I was a very good high school volleyball and basketball player and could have played either sport (or both) in college.
I chose basketball and was a Division I Basketball player for Western Kentucky University.
I played my first sport at age 9. And it wasn't basketball or volleyball. It was softball.
I didn't play basketball until I was around 12. I first played volleyball at 13.
It wasn't until I was in the 10th grade that my father, who was also my coach, suggested I eliminate softball from my arsenal of athletic activities. Basketball and volleyball were dominating my schedule, and it was suggested that cutting one out that I wasn't all that good at might be a good idea.
In addition, in the middle of an intense recruiting process, I began to burn out. I told my Dad that maybe I didn't want to play big time basketball. Maybe I just wanted to go to some little school somewhere.
My father's response: "If that is what you want, I support you 100%."
I have written about my opinion of coaches and parents and young athletes in previous blog posts. You can read those here:
- 10 Things Parents of Athletes Should Know
- The Only Six Words Parents Need to Say to Their Kids About Sports
JB and I have continually gone back and forth about whether to put our children in sports. We feel pushed and encouraged to do so from various sides. I did, in fact, put the boys in tennis while we were in the Azores. It was a cheap opportunity, and I thought it would be a good opportunity to learn some hand-eye coordination. JB was not a fan of me doing it, but he allowed me to put them in. Neither of them particularly liked going, and while they did learn some things, generally, the activity just cluttered our schedule.
I don't have any problem with kids playing sports young. If the families are enjoying this and the kids are enjoying it and it is a healthy family experience, then I don't see anything wrong with it. I recently attended our friend William's Upwards soccer game, and it seemed like an incredibly positive environment and good opportunity for faith and fun to couple together in a family-centered environment.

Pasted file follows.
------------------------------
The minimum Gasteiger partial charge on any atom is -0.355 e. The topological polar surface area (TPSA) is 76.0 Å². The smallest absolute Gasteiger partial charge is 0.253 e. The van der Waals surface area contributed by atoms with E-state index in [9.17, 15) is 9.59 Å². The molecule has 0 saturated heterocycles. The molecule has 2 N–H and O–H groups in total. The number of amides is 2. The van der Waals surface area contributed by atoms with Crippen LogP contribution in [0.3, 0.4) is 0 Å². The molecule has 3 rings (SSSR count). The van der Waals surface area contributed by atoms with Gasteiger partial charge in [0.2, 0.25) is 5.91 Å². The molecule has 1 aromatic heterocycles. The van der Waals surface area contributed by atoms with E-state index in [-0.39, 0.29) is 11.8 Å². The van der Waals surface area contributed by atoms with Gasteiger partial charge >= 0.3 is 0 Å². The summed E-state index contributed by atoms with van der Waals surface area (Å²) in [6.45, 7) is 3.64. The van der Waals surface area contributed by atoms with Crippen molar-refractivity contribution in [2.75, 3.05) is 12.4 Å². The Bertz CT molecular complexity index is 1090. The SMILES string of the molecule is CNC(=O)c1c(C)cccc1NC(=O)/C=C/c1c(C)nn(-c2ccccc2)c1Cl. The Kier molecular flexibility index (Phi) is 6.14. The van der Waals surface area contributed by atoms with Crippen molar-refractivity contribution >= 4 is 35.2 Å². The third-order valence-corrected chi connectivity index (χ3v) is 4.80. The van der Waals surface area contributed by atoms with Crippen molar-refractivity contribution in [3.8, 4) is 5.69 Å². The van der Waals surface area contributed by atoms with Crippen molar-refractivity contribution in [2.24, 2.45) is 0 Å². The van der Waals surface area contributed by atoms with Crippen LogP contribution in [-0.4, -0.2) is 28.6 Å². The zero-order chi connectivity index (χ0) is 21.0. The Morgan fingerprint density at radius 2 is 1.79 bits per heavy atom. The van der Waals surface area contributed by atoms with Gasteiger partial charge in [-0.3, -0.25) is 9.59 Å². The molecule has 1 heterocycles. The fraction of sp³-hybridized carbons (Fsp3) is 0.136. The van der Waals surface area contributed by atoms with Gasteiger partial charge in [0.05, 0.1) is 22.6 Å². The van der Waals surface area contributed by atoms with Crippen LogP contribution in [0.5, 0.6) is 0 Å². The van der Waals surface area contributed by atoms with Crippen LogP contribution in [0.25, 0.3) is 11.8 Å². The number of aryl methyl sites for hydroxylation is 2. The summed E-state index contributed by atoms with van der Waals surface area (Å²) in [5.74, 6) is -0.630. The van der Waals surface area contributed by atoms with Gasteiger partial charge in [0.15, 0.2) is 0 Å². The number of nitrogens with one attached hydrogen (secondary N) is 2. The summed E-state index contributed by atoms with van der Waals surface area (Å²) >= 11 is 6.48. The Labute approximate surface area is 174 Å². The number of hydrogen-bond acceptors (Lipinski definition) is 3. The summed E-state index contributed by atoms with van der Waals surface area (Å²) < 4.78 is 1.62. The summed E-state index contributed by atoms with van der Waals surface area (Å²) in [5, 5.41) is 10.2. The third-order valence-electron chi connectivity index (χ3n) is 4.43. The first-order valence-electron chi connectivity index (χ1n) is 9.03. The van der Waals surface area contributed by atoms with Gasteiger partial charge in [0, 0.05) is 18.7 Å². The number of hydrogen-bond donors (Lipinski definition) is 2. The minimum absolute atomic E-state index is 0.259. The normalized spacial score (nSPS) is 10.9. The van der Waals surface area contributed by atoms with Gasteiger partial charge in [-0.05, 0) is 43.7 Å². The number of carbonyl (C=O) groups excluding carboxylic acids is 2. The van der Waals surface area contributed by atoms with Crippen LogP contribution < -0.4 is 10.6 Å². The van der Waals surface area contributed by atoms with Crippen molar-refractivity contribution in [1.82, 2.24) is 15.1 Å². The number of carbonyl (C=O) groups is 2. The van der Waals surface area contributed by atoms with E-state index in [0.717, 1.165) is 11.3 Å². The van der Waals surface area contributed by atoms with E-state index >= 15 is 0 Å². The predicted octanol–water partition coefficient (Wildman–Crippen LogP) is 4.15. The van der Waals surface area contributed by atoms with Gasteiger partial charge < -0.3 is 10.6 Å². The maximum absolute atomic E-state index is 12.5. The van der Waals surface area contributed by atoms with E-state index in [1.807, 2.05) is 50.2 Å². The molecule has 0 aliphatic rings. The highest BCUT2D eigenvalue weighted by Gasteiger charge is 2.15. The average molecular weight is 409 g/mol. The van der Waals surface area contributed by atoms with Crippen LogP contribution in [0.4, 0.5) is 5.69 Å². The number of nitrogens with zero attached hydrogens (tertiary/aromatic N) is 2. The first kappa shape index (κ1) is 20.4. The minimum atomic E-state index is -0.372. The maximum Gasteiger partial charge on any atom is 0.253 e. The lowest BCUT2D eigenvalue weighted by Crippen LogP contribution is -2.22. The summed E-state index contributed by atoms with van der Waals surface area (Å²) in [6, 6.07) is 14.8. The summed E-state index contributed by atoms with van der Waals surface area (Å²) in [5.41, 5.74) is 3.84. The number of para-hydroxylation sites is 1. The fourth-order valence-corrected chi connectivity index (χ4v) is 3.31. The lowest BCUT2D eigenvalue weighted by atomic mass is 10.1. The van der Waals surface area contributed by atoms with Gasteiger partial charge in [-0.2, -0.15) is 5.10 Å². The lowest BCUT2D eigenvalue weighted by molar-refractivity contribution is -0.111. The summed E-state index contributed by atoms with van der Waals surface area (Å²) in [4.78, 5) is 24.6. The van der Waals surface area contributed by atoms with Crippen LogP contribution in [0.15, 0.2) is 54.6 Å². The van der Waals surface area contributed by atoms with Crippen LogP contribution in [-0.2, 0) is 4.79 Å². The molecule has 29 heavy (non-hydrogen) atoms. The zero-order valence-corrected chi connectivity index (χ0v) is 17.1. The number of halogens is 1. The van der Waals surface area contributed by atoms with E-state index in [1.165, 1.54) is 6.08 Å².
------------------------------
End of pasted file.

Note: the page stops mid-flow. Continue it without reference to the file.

However, what I hear from most of my friends when it comes to children and activities is instead a feeling of exhaustion, frustration, and lack of time as they race from activity to activity. I feel that children are being started way too young and being pushed way too hard. And because they are, I, as a parent, have FEAR.
I have FEAR that if I don't put my children into sports soon, they will be left behind forever, and they will never be able to catch up. I think in general, pushing this hard is a RACE TO NOWHERE. Most children do not play even intramural sports by the time they get to college. They are burned out and bitter. I think it is utterly ridiculous that:
- children are being encouraged to narrow their focus before high school.
- children must get private lessons or attend extra camps to be considered for a spot on a team.
- families must give up vacations or that an athlete must choose between a holiday with their parents and an athletic event.
- coaches must focus more on creating winning athletes instead of creating winning young men and women.
- children are being pushed without ownership, enjoyment, and intrinsic motivation.
- sports dominate to such a degree that a childhood is eliminated in exchange for running from place to place.
- parents and coaches are robbing a child of the opportunity to be a child, to play freely, to explore sports of interest, and to learn to love sports and become active for life.